In the mind of an addict

Posted by ShawnP Champion May 6, 2017

I must confess. I smoked!!! That whole day I was feeling nervous anxious. Everything was annoying me. It's been so busy lately and the stress was high. I couldn't wait for Virginia beach to come soon enough for me to get some needed relaxation. I stepped outside last night for some air and  a group of my co workers were outside and they all lit up. The one man asked me if i smoke and i said no that i quit 5 yrs ago. He said, "you don't smoke? oh come on, one won't hurt you". Before I could even think, i accepted the cigarette that he handed me and smoked it!!! After work, I ended up stopping at the gas station and buying a pack. After smoking 2 more, i realized what i had done. I LOST MY PRECIOUS 5 YEARS! I feel so horrible. I know that i have let down all of you, especially myself. After all those years of preaching, to call upon someone or the site to help you through a craving, i didn't! I didn't even have one, i just did it without thinking! A force of habit from the years that i smoked. When i woke up, i realized it was just a dream, a smokemare and i thanked God that it really didn't happen. It goes to show you how this addiction can have a hold on you, when you least expect it. There are no excuses to losing a quit. Not one. We must always be vigilant in our quits.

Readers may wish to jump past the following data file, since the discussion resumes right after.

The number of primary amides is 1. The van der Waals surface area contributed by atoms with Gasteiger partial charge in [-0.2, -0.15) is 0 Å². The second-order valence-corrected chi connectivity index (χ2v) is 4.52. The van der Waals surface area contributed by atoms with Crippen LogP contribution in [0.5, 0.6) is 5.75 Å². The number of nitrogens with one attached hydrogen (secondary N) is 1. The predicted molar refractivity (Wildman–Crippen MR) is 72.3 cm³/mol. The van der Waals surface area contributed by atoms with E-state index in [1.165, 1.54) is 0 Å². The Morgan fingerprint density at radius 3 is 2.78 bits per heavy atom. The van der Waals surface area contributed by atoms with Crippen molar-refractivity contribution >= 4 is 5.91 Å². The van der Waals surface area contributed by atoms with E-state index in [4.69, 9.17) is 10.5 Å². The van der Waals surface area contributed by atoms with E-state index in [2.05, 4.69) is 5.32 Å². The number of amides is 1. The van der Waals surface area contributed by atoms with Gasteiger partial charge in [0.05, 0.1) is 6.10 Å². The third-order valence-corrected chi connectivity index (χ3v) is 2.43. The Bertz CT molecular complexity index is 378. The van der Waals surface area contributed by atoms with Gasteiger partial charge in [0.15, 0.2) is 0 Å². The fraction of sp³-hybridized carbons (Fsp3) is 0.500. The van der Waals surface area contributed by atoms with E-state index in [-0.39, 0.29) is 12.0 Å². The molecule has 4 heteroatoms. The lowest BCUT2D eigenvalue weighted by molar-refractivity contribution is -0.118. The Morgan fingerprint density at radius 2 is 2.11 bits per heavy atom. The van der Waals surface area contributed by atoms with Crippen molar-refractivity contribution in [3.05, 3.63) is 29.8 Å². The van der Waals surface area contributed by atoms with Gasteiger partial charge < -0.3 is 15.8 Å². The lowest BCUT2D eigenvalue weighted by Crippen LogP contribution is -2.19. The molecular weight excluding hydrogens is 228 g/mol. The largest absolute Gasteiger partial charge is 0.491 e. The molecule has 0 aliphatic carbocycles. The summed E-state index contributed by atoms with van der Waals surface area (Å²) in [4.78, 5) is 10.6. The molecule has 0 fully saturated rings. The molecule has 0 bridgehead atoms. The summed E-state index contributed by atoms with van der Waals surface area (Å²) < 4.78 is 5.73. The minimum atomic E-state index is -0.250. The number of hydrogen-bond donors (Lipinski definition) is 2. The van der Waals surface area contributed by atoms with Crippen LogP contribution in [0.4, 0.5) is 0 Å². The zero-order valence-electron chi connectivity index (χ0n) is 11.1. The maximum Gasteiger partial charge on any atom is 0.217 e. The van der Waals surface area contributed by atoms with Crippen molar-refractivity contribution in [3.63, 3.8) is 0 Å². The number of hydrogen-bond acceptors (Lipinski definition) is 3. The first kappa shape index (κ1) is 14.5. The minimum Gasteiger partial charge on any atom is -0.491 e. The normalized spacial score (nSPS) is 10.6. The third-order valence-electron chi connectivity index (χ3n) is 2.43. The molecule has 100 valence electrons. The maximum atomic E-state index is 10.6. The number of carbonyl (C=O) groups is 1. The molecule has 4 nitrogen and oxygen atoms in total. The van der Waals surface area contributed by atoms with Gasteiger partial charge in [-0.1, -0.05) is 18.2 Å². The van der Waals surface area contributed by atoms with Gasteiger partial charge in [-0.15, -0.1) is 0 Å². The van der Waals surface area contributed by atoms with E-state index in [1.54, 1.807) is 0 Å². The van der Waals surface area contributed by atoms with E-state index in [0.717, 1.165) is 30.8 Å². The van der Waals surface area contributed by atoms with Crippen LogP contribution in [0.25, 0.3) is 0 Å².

Posted by Chuck_Quit_2-20-2011 May 5, 2017

So many of us when we quit, actually feel like we lost an old friend. That quitting has taken this and so many other things away from us. As if we could never again see the same view that we always enjoyed without that cigarette. That the wonderful morning cup of coffee won’t be the same without the old friend to keep us company. That we no longer have the same confidence in ourselves without the cigarette and oh yes, how can we do anything without the standard reward of smoking? It’s almost as if  life has lost all of it’s meaning and everything is just so darn irritating!


Yes, the beginning of the path can feel like a loss rather than a gain, if we let it. The mind begins questioning. It begins wondering what has changed even as the nicotine receptors scream in agony from the loss of its fix. We have an actual physical reaction to deal with as the mind continually tries to figure out what’s wrong!


I think really, only a nicotine addict could truly understand what I was just mentioning. Those who have never been addicted wonder why the addict doesn’t just stop, and why we find it so hard to quit smoking. I mean, all we have to do is not make the choice to do it. Right?